I just want to encourage people to give Jython (JSR223) a try. I took a dive recently, and it has been working very well. I am a developer but not well verse in Python, so it took me a while to get used to the syntax. There are also a few hiccups such as a bug in OpenHab loading order, as well as the unexpected need to reload a changed module during development. However, almost all of these are well documented on the excellent Openhab-Jython github project. The how-to section is especially helpful for beginner…
The benefits are tremendous. I am noting a few here:
- The ability to modulize and reuse code as in traditional software engineering manner.
- Related 1) above, more practically, the use of OOP to group together related Items.
- More powerful language constructs compared to xtend.
- Access to certain Eclipse core functionality that is not yet available in xtend (e.g. the item meta data).
- The ability to unit test modules/rules.
I started out with migrating my lights rule over to jython, and then created some new rules to control the chromcasts/google home devices. I am still learning, but you can look here for some sample code.
I have been watching your repo for quite some time now
Very nice examples!
about to switch over from xtend to jsr223
but I was thinking to transition to the new NGRE
I am not entirely clear how NGRE will enable code reuse if they can be written in a number of languages. I just read about the GraalVM. Very interesting stuff. It allows mixing code from multiple languages.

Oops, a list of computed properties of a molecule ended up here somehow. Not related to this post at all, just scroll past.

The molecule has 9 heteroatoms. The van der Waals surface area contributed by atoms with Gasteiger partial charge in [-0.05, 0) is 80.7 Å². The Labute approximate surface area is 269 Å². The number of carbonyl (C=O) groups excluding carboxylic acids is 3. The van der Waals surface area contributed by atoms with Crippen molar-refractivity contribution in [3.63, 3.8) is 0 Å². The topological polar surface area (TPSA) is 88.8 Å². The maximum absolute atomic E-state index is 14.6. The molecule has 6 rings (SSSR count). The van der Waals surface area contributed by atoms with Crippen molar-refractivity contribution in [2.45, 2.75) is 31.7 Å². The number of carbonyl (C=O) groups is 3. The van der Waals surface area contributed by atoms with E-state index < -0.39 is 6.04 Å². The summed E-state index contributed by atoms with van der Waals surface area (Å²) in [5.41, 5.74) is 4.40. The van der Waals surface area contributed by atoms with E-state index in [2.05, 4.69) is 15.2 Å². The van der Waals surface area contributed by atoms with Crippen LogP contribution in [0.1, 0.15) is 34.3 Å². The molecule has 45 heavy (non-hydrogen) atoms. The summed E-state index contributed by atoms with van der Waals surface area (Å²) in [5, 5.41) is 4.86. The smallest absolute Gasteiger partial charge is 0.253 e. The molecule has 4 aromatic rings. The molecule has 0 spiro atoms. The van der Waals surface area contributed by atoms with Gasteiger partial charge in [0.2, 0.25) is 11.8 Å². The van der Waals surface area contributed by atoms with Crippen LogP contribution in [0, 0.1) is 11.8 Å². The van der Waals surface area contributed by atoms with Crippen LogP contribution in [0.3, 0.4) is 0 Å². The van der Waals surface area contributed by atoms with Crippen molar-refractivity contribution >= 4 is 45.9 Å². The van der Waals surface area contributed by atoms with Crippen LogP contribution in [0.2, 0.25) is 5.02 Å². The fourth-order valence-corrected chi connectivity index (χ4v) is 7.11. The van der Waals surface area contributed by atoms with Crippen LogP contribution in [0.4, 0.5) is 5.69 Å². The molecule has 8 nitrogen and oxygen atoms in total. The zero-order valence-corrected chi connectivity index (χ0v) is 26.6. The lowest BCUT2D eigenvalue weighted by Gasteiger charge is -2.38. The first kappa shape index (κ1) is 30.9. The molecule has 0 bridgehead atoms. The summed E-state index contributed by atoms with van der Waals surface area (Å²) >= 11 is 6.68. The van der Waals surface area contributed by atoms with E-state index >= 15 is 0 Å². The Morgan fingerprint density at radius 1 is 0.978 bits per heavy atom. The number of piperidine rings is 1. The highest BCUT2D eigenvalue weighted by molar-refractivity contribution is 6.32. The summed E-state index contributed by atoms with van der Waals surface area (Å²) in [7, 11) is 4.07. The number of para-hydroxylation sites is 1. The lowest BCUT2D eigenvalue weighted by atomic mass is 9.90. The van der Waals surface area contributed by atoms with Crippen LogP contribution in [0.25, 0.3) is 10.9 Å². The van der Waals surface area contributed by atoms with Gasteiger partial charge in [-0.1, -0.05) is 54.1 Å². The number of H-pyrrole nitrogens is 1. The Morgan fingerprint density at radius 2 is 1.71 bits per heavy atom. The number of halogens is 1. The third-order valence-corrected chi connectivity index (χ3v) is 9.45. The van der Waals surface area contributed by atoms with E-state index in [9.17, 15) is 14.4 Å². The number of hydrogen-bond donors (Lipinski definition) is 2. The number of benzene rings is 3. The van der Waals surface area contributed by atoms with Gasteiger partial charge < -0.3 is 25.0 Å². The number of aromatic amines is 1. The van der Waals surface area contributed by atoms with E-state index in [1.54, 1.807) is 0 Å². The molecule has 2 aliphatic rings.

Time permitting, I plan to merge this PR over the weekend. The intent of the PR is to make it easier for us to have a single set of modules and scripts for core functionality, and a place to store, share, and collaborate on community contributions. If starting up with JSR223-Jython before the merge, I suggest using the files from that branch. After the merge, I’ll be working on merging lucid, weatherStationUploader, and ideAlarm back into this repo (after updating them to use the recent changes in the automation API), adding in all of my own modules and scripts as community contributions and examples, and adding examples illustrating the DPs from the forum.
If you have built an understanding of the rules DSL, or have any programming experience, I would think using Paper UI to build your rules will be a bit of a let down. The functionality is very limited. If Flows Builder picks up again, the UI will be greatly improved, but I don’t foresee it having anything more than basic/beginner functionality.
Keep in mind that there is also a very real possibility of a new DSL being built for use with the NGRE, which will be compatible with rules written for the rules DSL. Personally, if I need to learn something new, it’s worthwhile putting the time and effort into a real programming language, where the knowledge can be used outside of OH. Jython/Python is very easy to pick up and well documented.
- For beginners and simplicity, build rules in Paper UI (or hopefully in the future, Flows Builder). This will also allow for using rule templates, for easier ramp up.
- For people with existing DSL rules, the new DSL will be a logical progression and easy migration.
- For anyone wanting to do more with automation than what is available out of the box, use JSR223, which provides more than just the ability to create rules… entire bindings are possible. And multiple JVM languages can be used at the same time.
There are lots of options and all of them can be used simultaneously, so no need to chose only one!